I tried to blast through Grimrock 2 so I could review it this week, but it’s quite a bit larger than I was expecting and I have as a result bitten off more than I can chew. I have a backup post in the process of being written but it likely won’t appear until Tuesday (21/10) or Wednesday.
Is a clone really a clone when it does more to push the genre forward than the clone-ee ever has?
You see, up until a couple of weeks ago Shadow of Mordor had barely registered on my gaming radar – and when it had, it had been as a straight Assassin’s Creed ripoff with the Lord of the Rings IP pasted over the top of it. This is not a million miles away from the truth; if you think of a mechanic that’s in Assassin’s Creed (aside from the recent innovation of the boats) chances are you can find either an analogue or a direct replica in Shadows of Mordor. The similarities are more than superficial, from the free-running to the climbing of high structures to picking out your target in glowy-infra-vision to hurling yourself down on top of them to skewer them through the brain with something sharp. Shadow of Mordor does it all, and if that were all it did it would likely have been consigned to the “soulless cash-in” dustbin roughly three microseconds after it launched.
This is why I was a little surprised to see Shadow of Mordor drawing glowing praise from pretty much every outlet that reviewed it, not to mention some improbably high scores for a mere Assassin’s Creed clone (9.5 from Polygon? I know Polygon is Polygon, but the actual AC series doesn’t get scores that high, let alone a knockoff). Either SoM was doing something right, or the entire games journalism establishment had gotten it horribly, horribly wrong. And since I’m really not interested in this year’s Assassin’s Creed title1, I thought I’d let Shadow of Mordor try its hand at being a stand-in.
So. Shadow of Mordor has you playing Talion, a Captain of the Rangers guarding the Black Gate of Mordor. SoM is set a few years before Fellowship of the Ring, and so Mordor is still nominally under human control and not yet the blasted, orc-infested wasteland depicted in the films. That all changes in the tutorial sequence, when the Black Gate is overrun by Uruk-hai and the entire Ranger garrison – not to mention Talion’s wife and son — are butchered. Talion himself has his throat cut by the baddies as part of a ritual sacrifice but he survives thanks to the attention of the long-dead wraith spirit of an elf lord, who turns up in the spirit world to announce that Talion is “banished from death” and promptly bonds with him. This grants Talion a host of wraith-induced superpowers and as soon as he’s out of the tutorial he immediately hares off into Mordor in search of vengeance on the Generic Bad Guys who killed his family.
It’s all pretty by-the-numbers as far as setting up the rest of the game goes, and so probably the most interesting this about this tutorial sequence is how short it is. Assassin’s Creed has become infamous for its hours-long tutorials — the worst of them, AC III, still had the training wheels attached six hours into the game — but Shadow of Mordor is well aware of this criticism and consciously limits its own dedicated tutorial to no more than fifteen minutes. It teaches you the basics of climbing, fighting and stealth and then shoves you out of the door to seek your revenge. There’s far more to the game than that, of course, but while SoM is guilty of locking several of the more interesting abilities behind plot gates you can do probably 60-70% of the stuff in the game from the moment you wake up from your first death, with much of the rest of it taught to you in optional side missions rather than being shoved down your throat one at a time until the game is absolutely sure you’ve understood all of its awesome features.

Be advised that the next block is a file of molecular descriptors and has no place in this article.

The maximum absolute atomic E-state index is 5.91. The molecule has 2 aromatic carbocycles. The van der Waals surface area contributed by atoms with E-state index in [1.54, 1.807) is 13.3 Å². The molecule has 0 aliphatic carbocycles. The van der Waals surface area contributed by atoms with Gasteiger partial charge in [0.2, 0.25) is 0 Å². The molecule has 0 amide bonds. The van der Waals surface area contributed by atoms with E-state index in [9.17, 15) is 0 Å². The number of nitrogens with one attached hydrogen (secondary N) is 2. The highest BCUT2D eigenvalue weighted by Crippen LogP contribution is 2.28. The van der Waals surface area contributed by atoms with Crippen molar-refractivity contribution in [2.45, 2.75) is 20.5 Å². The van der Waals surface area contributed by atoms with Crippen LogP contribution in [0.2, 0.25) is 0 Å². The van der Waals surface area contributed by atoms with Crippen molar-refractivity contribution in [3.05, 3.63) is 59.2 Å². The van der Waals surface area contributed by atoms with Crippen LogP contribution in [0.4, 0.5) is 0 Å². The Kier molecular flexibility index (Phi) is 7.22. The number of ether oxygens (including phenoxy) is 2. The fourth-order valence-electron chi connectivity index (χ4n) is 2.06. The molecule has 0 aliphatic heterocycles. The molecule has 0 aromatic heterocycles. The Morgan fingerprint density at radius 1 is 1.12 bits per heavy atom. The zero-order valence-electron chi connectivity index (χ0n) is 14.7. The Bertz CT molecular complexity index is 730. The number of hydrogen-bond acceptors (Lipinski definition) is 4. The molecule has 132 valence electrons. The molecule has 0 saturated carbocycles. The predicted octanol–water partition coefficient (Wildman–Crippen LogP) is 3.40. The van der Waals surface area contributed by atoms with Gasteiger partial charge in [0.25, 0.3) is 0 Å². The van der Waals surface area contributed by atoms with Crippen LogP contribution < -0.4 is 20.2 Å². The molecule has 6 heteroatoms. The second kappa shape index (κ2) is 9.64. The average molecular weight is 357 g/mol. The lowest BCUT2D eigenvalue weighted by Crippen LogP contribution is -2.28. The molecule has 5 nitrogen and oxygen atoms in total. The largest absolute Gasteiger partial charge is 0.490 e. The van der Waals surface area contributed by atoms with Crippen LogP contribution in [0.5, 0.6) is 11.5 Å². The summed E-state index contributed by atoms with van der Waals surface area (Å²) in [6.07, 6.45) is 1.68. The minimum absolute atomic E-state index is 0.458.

Most of those awesome features stem from Talion’s dead elf friend. Several of them we’ve seen before in Assassin’s Creed — Eagle vision is replaced by shifting into the wraith world, which lets you see through walls and pinpoint items of interest such as your next target — but Shadow of Mordor has also dipped deep into the Arkham Asylum well when putting together its combat system. Combat is all about pushing X to hit orcs and building up your combo meter. When the combo meter flashes red, Talion can perform a special attack. One of these is a standard — if startlingly violent — execution move, but you can also burn enemies with wraith fire or drain their life force to recharge your abilities. When an orc winds up for an attack there’s a big “Y” symbol that flashes above their head, and you duly push Y to counter their attack; meanwhile there’s also a somersault-over-their-head dodge move that can be upgraded to stun enemies so that you can unleash a super-fast flurry of blows on them, which itself can be upgraded so that the flurry is finished off by Talion using his wraith powers to literally explode their heads. There’s plenty of tools to be unlocked as the game unfolds and nearly all of them get used in a fight, which is a good sign that the design is working as intended.